Friday, November 9, 2007

Problem Looks for a Solution or is it a Solution looking for a Problem

I think that the best products out there are ones where the designer identifies a problem and comes up with a better solution. From here, sprouts a product that provides innovation. In the case of the "meeting of minds", I believe we are all seeing that the need is to produce and deliver effective training for little money. Within that need, there are many effective ways of doing it. I think that one really good way of solving the problem is to use web-based techniques, starting with Web 1.0 techniques. Of course, Web 1.0 requires a "design pattern" to be applied to training/education, but the approach should use the "best of breed" of both instruction and of web technologies.

I tend to rant about "Solution looking for a Problem" primarily when I see design rationale that was applied as follows.
A. I know how to do X (e.g. build a database)
B. I can deliver training from X (e.g. a database)
C. I can sell X for lots more money than other solutions out there (e.g. a simple web server)
Therefore, a solution based on X is the best solution to training needs. If you're going to use a database, it should be because of your storage/retrieval/reporting needs.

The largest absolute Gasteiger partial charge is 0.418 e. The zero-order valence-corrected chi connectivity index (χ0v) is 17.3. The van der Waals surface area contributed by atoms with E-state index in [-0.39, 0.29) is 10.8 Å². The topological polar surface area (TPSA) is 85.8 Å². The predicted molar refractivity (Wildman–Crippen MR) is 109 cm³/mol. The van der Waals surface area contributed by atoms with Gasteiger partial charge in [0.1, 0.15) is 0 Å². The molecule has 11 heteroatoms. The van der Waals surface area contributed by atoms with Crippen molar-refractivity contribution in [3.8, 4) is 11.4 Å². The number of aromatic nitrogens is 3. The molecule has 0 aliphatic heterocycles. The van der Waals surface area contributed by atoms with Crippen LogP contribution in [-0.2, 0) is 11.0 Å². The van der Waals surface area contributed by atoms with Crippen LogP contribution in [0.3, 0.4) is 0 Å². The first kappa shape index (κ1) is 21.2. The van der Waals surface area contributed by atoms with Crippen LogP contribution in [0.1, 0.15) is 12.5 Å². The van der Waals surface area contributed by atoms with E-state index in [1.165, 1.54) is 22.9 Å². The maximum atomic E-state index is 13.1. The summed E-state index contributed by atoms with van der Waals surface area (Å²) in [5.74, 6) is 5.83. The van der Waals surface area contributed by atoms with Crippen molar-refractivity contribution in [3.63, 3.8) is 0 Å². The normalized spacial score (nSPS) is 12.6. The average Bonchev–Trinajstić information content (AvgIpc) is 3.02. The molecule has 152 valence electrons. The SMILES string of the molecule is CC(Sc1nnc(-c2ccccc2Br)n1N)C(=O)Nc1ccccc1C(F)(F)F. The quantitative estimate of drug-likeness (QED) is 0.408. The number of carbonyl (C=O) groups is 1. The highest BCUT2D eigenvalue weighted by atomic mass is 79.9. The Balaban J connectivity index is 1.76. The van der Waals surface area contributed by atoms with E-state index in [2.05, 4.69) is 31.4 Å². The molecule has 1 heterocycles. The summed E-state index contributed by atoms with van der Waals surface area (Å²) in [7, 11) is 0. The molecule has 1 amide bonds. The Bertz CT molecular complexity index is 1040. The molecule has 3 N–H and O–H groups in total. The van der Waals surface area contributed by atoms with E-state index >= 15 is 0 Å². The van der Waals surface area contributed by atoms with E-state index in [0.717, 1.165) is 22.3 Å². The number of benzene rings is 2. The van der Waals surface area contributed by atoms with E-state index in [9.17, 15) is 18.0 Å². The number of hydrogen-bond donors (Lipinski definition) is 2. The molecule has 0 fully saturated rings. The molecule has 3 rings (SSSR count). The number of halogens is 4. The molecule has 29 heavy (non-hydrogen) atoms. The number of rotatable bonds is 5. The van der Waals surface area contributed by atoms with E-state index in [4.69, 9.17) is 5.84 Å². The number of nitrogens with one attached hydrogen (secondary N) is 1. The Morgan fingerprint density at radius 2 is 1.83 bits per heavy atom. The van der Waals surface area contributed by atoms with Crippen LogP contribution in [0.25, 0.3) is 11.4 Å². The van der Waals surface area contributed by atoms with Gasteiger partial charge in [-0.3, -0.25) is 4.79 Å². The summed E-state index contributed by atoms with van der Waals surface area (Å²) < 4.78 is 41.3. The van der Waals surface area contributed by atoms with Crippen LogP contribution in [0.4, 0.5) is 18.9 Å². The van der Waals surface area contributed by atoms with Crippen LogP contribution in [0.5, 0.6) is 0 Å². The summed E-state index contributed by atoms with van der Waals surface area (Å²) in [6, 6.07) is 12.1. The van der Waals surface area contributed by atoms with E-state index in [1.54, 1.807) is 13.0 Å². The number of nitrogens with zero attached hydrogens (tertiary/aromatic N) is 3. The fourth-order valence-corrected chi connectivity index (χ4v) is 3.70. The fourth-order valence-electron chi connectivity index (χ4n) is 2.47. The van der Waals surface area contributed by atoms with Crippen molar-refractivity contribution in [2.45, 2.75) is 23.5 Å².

Unfortunately, from my experience, the database delivery systems (aka LMSs) are also the strongest voices in the creation of the specification such as AICC and SCORM. Perversely, before SCORM 2004, the course was the component that had to do all of the navigation, calculation of completion, etc. whereas the Database was just a "memory" for the browser. Restated, the multi-million dollar server/database system just stored results from the course, while the FREE browser the course was being served in had to do all the calculations. Even though the course author could specify mastery score to the LMS, I never saw an LMS that tied the mastery score to the student's score to come up with a "Completion" report. For that matter, I have rarely seen a decent report from an LMS that provides a breakdown of how each question was answered by each student, and whether there was a problem with a specific test question.

I feel the same way about PodCasts and Wikis. They are good tools (Podcasts for disseminating information, Wikis/Content Management Systems for collaborative documentation), but calling them pure training is definitely a stretch ("Solution looking for a Problem"). That's what annoys me so much about the "big" analysts pushing these as the future of elearning. I see most of these technologies as good resources, not training.

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